It has been a turbulent start to the 2020s, notably the pandemic outbreak of coronavirus and the devastating bushfires across eastern and southern Australia.
Predicting what will happen from here with the coronavirus pandemic is nigh on impossible, with the situation changing rapidly. The number of cases continues to rise rapidly.
The Chinese government mandated a longer holiday for Chinese New Year, as well as significant restrictions on movement, particularly in Wuhan, the epicentre of the outbreak.
Wool textile mills have been closed until this week and face the challenge of restarting with restrictions on workers returning from their home provinces.
The global response includes bans on and cessation of flights to and from China.
It will take time before the situation becomes clearer and gets better, but how long before it gets better is anybody's guess.
There will be a blow to economic growth in China and on the world economy, but the level and extent is, of course, unknown.
Keep in mind that China is the supplier of a vast portion of the world's manufactured goods.
The Economist Intelligence Unit has commented that their initial calculations show a hit of between 0.5 per cent and 1.5pc to the economic growth rate in China this year, if the virus spreads in a similar fashion to the 2002 outbreak of SARS.
Forecasts from other economic analysts, such as JP Morgan, agree with this.
The impact will be greatest in the first half of 2020.
How it will affect the Australian wool market is highly uncertain.
Since news broke about the coronavirus pandemic towards the end of January, wool prices have been highly volatile, falling sharply just after the Australia Day weekend, then recovering, then falling before steadying and lifting in the week ending February 7.
Buyers are concerned about ongoing finance if letters of credit are restricted in China and how long it will take for mills to come back into production.
They are also concerned about future supplies of better quality Merino wool.
On the supply side, our thoughts and best wishes are with all those who have been affected by the devastating and widespread bushfires.
We don't know yet what impact the fires will have on wool production this season and next, particularly in terms of the number of sheep deaths.
The better news is that there has been rain across a wide area of eastern and southern Australia in the second half of January and the first week of February, which has removed the fire threat for now and helped relieve the drought situation.
There is hope that the recovery from drought can now begin.
On a positive note, the US and China signed the phase one trade agreement in mid-January.
Disappointingly, the additional 15pc import duty that was imposed in September on US imports of wool clothing from China remains in place.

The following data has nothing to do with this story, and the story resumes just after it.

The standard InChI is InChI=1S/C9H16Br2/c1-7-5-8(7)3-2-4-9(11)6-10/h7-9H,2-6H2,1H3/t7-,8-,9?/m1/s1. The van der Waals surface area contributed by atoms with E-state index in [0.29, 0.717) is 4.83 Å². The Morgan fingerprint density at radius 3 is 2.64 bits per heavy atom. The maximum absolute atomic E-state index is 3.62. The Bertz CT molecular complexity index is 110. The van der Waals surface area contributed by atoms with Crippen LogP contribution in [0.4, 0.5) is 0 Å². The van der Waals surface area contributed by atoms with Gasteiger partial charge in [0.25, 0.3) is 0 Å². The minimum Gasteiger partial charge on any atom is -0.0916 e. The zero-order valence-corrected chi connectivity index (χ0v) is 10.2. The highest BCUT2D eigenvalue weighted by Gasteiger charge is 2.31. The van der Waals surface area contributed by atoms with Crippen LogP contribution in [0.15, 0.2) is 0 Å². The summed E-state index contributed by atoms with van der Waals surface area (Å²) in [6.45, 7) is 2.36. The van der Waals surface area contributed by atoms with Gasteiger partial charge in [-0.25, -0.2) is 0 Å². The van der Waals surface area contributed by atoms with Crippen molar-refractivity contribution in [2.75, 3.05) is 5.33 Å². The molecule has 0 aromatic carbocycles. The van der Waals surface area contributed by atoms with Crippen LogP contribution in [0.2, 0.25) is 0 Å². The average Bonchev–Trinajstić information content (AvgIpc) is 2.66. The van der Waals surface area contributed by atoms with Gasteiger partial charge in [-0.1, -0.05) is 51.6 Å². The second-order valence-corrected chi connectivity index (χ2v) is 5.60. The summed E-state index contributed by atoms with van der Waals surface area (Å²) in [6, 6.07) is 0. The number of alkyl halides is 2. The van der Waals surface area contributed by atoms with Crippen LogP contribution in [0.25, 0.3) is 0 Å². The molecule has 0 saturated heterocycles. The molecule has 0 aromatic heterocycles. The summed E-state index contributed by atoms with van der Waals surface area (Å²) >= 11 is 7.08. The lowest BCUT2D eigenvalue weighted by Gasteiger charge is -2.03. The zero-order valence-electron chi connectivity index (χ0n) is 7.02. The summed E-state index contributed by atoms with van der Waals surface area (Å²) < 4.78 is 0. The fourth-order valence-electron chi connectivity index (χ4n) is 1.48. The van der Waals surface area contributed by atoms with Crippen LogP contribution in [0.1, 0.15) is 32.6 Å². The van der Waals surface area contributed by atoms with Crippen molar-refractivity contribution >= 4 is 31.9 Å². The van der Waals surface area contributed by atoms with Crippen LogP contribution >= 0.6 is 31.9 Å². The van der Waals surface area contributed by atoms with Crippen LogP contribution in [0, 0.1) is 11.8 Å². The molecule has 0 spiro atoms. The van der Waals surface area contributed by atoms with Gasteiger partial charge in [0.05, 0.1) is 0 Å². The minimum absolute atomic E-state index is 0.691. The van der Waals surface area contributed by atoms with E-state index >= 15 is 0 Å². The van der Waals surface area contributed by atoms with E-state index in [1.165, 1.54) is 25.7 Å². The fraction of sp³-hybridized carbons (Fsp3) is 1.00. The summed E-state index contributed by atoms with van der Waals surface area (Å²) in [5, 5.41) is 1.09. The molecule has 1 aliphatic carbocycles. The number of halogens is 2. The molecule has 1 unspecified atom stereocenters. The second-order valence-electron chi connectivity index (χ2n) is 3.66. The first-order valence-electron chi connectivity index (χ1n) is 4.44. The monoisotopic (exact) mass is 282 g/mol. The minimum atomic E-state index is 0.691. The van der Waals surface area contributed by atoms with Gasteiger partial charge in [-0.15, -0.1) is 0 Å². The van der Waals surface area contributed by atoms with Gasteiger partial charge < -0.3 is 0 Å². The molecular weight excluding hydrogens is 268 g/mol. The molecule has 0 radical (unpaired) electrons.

That means that, for example, US imports of wool sweaters from China have the regular import duty of 16pc plus the additional 15pc duty, a total of 31pc added to the import cost of the sweater from China.
The news isn't all negative, however, the US' added 15pc duty on imports of wool garment from China has seen the US redirect its purchases to other countries.
US imports from these other sources leapt in September to November, with imports from Italy, Vietnam and a number of other countries surging.
Imports from Italy in the three-month period were up 13pc (quantity) and 5pc (value), while imports from Vietnam were up 10pc (quantity) and 9pc (value).
These increases, plus higher imports from a range of other countries, partly offset the decline in US imports from China.
Even so, let's hope the US and China reach the second phase agreement soon and that the agreement includes removal of the higher US duties on wool clothing from China.
In other news, the National Council of Wool Selling Brokers of Australia will celebrate its Centenary this year.
The Centenary of NCWSBA will be marked by the NCWSBA Centenary Auction on February 20, followed by a cocktail reception.
The auction will be held at 120 King Street, Melbourne.
The location of the auction was purpose-built in 1914 for wool auctions and hosted the Melbourne Wool Exchange until 1972.
It was also the location of the first NCWSBA Board meeting in January 1920.
It is currently the Melbourne campus of the Australian Institute of Music.
We have had great support from the Melbourne wool buying fraternity.
The cocktail reception will be held in the Intercontinental Melbourne - The Rialto (the buildings have considerable historical importance for the wool broking industry).
During the reception, we will hold a charity auction of fabric lengths, wool products and vouchers from our supporters and sponsors.
All money raised from the charity auction will be donated to the Michael Manion Wool Industry Foundation.
We have received great support from more than 20 sponsors and NCWSBA members, to cover the cost of holding the event and to provide an additional donation to the Michael Manion Wool Industry Foundation.
The board and I would like to thank the sponsors, NCWSBA members and the buyers for their support.
It should be a great event.